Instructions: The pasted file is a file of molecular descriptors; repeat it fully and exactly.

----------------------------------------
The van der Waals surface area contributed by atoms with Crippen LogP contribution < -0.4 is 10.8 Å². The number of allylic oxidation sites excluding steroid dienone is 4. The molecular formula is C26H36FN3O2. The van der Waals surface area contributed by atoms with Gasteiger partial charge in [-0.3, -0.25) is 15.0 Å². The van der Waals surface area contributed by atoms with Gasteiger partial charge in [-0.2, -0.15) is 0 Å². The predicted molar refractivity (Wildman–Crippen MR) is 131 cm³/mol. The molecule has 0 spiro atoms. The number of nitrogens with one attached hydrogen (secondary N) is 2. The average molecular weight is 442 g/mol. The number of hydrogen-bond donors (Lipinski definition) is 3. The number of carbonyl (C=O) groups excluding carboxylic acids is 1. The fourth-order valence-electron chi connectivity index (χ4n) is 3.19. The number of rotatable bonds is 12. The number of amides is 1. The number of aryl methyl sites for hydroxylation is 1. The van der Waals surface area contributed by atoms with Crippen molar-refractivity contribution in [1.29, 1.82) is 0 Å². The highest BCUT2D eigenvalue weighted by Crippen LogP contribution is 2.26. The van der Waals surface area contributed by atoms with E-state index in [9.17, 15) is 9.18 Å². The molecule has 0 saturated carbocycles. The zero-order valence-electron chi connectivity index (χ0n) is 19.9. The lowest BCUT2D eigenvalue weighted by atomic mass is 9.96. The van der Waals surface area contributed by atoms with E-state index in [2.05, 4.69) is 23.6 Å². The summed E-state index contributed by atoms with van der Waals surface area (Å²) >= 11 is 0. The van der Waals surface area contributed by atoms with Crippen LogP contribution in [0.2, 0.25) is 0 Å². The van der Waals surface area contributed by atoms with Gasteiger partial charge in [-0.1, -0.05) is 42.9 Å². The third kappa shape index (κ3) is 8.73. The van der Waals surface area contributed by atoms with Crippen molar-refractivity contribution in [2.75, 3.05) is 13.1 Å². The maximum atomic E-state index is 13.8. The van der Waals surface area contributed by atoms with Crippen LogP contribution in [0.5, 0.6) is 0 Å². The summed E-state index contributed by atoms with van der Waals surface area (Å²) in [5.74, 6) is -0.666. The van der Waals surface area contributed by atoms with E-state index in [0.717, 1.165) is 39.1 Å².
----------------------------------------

The van der Waals surface area contributed by atoms with Crippen LogP contribution < -0.4 is 10.8 Å². The number of allylic oxidation sites excluding steroid dienone is 4. The molecular formula is C26H36FN3O2. The van der Waals surface area contributed by atoms with Gasteiger partial charge in [-0.3, -0.25) is 15.0 Å². The van der Waals surface area contributed by atoms with Gasteiger partial charge in [-0.2, -0.15) is 0 Å². The predicted molar refractivity (Wildman–Crippen MR) is 131 cm³/mol. The molecule has 0 spiro atoms. The number of nitrogens with one attached hydrogen (secondary N) is 2. The average molecular weight is 442 g/mol. The number of hydrogen-bond donors (Lipinski definition) is 3. The number of carbonyl (C=O) groups excluding carboxylic acids is 1. The fourth-order valence-electron chi connectivity index (χ4n) is 3.19. The number of rotatable bonds is 12. The number of amides is 1. The number of aryl methyl sites for hydroxylation is 1. The van der Waals surface area contributed by atoms with Crippen molar-refractivity contribution in [1.29, 1.82) is 0 Å². The highest BCUT2D eigenvalue weighted by Crippen LogP contribution is 2.26. The van der Waals surface area contributed by atoms with E-state index in [9.17, 15) is 9.18 Å². The molecule has 0 saturated carbocycles. The zero-order valence-electron chi connectivity index (χ0n) is 19.9. The lowest BCUT2D eigenvalue weighted by atomic mass is 9.96. The van der Waals surface area contributed by atoms with E-state index in [2.05, 4.69) is 23.6 Å². The summed E-state index contributed by atoms with van der Waals surface area (Å²) >= 11 is 0. The van der Waals surface area contributed by atoms with Crippen LogP contribution in [0.2, 0.25) is 0 Å². The van der Waals surface area contributed by atoms with Gasteiger partial charge in [-0.1, -0.05) is 42.9 Å². The third kappa shape index (κ3) is 8.73. The van der Waals surface area contributed by atoms with Crippen molar-refractivity contribution in [2.75, 3.05) is 13.1 Å². The maximum atomic E-state index is 13.8. The van der Waals surface area contributed by atoms with Crippen LogP contribution in [0.5, 0.6) is 0 Å². The summed E-state index contributed by atoms with van der Waals surface area (Å²) in [5.74, 6) is -0.666. The van der Waals surface area contributed by atoms with E-state index in [0.717, 1.165) is 39.1 Å².